FOLLOW-UP — Patients receiving nonoperative treatment typically undergo clinical evaluation every two weeks while being immobilized. We obtain plain radiographs at 6 weeks and 12 weeks to assess for bony healing. Patients with radiographic improvement at 12 weeks should undergo clinical evaluation and follow-up radiographs every three months until full healing is documented. Patients who do not show radiographic evidence of healing at 12 weeks warrant referral to an orthopedic surgeon [1,3].
RETURN TO ACTIVITY — Before returning to competition, the patient should be pain free with return of full active range of motion, strength, and endurance. The patient should gradually return to running, sprinting, cutting, and sport-specific exercises. A gradual return to sport with increasing intensity is allowed as long as there are no symptoms. The timing for return to play varies by lesion location, lesion stage (table 1), rate of improvement, and type of treatment . Patients who rapidly respond to nonoperative treatment may return to activity as early as 12 weeks. However, return to play may be delayed as long as six months or longer in other patients in whom healing is delayed .
In our experience, patients with complete healing after surgical treatment typically can return to play within six months to one year of diagnosis.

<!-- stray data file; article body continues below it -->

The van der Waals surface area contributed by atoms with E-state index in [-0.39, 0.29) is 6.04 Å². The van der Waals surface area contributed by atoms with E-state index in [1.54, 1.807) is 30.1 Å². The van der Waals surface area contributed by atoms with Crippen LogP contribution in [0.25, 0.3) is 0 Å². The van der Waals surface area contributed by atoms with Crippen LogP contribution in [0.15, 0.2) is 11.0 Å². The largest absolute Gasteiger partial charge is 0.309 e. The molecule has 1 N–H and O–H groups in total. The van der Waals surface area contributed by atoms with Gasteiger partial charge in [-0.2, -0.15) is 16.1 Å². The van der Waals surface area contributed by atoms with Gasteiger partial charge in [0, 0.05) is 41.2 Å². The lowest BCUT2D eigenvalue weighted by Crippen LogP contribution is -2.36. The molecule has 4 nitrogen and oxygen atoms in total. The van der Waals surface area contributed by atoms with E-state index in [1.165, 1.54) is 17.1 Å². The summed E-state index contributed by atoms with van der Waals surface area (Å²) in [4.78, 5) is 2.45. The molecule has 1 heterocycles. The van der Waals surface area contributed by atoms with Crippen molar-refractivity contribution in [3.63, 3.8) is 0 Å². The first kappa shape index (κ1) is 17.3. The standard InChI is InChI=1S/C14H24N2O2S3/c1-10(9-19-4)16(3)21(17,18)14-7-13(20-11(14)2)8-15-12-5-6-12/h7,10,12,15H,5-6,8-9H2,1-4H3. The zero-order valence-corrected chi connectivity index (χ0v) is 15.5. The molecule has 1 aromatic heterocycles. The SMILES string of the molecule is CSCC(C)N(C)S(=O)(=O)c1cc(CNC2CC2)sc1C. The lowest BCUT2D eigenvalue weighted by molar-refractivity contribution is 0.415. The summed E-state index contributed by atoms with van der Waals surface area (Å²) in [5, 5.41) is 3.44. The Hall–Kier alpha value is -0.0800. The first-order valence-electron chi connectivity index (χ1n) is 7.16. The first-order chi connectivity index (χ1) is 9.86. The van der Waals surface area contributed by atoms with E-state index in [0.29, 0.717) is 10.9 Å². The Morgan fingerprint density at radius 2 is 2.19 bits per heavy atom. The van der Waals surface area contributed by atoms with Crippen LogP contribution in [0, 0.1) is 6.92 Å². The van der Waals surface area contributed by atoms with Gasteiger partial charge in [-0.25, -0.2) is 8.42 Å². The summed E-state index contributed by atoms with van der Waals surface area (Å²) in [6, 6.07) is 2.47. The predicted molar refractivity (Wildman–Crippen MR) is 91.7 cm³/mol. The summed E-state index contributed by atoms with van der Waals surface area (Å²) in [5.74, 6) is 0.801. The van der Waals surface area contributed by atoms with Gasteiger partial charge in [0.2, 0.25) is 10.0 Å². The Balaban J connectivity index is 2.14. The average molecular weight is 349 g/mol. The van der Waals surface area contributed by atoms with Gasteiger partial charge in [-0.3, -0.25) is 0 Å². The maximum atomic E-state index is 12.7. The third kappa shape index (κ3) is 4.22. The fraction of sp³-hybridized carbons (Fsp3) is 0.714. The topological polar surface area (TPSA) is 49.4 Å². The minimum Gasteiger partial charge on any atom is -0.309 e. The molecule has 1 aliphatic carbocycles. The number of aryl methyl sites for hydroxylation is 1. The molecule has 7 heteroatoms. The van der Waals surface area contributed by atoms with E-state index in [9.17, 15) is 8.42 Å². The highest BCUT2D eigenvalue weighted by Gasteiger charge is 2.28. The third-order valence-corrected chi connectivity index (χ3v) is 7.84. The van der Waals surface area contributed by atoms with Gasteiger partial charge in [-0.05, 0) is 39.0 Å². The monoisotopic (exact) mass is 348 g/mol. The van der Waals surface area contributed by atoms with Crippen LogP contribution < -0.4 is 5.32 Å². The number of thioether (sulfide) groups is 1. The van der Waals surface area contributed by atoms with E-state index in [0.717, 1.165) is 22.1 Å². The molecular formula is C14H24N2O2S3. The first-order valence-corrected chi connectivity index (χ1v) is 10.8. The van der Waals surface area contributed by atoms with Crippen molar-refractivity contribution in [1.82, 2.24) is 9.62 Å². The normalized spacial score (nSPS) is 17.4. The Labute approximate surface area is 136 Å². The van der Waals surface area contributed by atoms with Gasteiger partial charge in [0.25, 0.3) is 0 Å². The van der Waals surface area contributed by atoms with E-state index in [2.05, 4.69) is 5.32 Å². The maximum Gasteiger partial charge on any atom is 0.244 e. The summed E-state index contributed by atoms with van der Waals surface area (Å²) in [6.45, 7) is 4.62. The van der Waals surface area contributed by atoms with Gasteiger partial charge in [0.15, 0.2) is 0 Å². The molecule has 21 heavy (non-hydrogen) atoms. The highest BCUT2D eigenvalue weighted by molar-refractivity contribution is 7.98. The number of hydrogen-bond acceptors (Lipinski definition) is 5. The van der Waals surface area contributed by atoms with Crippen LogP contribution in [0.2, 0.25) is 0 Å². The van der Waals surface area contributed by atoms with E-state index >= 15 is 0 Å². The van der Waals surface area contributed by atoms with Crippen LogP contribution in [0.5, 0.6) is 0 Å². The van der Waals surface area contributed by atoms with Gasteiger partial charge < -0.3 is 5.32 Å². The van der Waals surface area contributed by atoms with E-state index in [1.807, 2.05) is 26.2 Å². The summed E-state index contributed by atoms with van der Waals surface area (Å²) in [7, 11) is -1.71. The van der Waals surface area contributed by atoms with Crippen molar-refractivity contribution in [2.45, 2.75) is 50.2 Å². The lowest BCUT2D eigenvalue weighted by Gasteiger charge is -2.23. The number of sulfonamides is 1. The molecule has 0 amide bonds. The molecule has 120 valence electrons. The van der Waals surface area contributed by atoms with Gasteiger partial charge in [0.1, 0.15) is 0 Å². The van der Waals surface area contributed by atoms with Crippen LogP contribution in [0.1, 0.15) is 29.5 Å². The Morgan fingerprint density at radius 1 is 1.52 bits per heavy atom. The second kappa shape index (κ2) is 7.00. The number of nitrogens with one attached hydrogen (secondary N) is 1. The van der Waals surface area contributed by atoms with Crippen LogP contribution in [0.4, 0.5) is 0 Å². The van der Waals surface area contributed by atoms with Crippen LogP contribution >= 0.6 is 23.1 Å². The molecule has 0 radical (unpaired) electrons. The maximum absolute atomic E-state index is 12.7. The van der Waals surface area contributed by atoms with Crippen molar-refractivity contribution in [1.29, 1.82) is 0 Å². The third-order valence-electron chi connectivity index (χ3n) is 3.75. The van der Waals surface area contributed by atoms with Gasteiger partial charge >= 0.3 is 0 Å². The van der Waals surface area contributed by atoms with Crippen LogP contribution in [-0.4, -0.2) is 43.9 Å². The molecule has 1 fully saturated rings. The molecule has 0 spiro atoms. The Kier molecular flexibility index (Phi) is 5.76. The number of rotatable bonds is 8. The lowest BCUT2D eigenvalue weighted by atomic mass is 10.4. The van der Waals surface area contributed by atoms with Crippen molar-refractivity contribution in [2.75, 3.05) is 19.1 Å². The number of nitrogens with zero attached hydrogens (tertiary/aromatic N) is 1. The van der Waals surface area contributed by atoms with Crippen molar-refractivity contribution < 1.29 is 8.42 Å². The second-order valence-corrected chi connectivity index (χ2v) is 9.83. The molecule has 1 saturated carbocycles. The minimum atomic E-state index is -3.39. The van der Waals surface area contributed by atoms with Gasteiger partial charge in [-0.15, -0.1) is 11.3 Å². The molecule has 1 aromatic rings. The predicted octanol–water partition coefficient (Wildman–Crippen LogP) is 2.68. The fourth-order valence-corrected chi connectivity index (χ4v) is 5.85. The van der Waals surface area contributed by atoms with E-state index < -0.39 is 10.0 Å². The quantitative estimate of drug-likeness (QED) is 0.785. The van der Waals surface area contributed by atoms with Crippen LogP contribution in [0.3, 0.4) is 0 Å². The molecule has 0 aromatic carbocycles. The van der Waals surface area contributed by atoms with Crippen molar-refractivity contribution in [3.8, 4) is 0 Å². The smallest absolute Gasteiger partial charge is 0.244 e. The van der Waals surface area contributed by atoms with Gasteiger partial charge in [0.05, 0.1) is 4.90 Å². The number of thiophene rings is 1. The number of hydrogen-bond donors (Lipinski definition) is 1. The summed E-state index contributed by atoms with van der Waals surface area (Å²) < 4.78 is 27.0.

PROGNOSIS — Patients with complete healing of OCD should have full recovery of joint function. Complete healing is most commonly seen in skeletally immature patients with Stage I or II lesions of the knee or elbow (table 1). These lesions have rates of healing that approach 95 percent [2,3,10,11,20,21].
In contrast, skeletally mature patients and patients with Stage III or IV lesions are less likely to have complete healing and approximately 50 percent of these patients are at risk for chronic pain, mechanical symptoms, and arthritis [1,3,20,22,23].
SOCIETY GUIDELINE LINKS — Links to society and government-sponsored guidelines from selected countries and regions around the world are provided separately. (See "Society guideline links: Knee pain".)
SUMMARY AND RECOMMENDATIONS
●The need for specialty referral primarily depends upon the likelihood that the OCD lesion will not heal with nonoperative therapy. Healing is largely determined by skeletal maturity, characteristics of the OCD lesion (ie, size or stability), and the joint affected. Specific indications for specialty referral are presented. (See 'Indications for subspecialty referral or consultation' above.)
●We suggest that children with Stage I, II, or III juvenile OCD of the knee, elbow, or ankle initially undergo nonoperative therapy consisting of rest, immobilization, and physical therapy rather than surgical repair (table 1) (Grade 2C). Nonoperative treatment is also a reasonable first option for patients with adult OCD who have small, stable (Stage I or II) lesions. (See 'Nonoperative treatment' above.)
●Children with juvenile OCD that have a loose body (Stage IV) or have not responded to four to six months of nonoperative therapy and most patients with adult OCD warrant surgical repair. (See 'Surgical treatment' above.)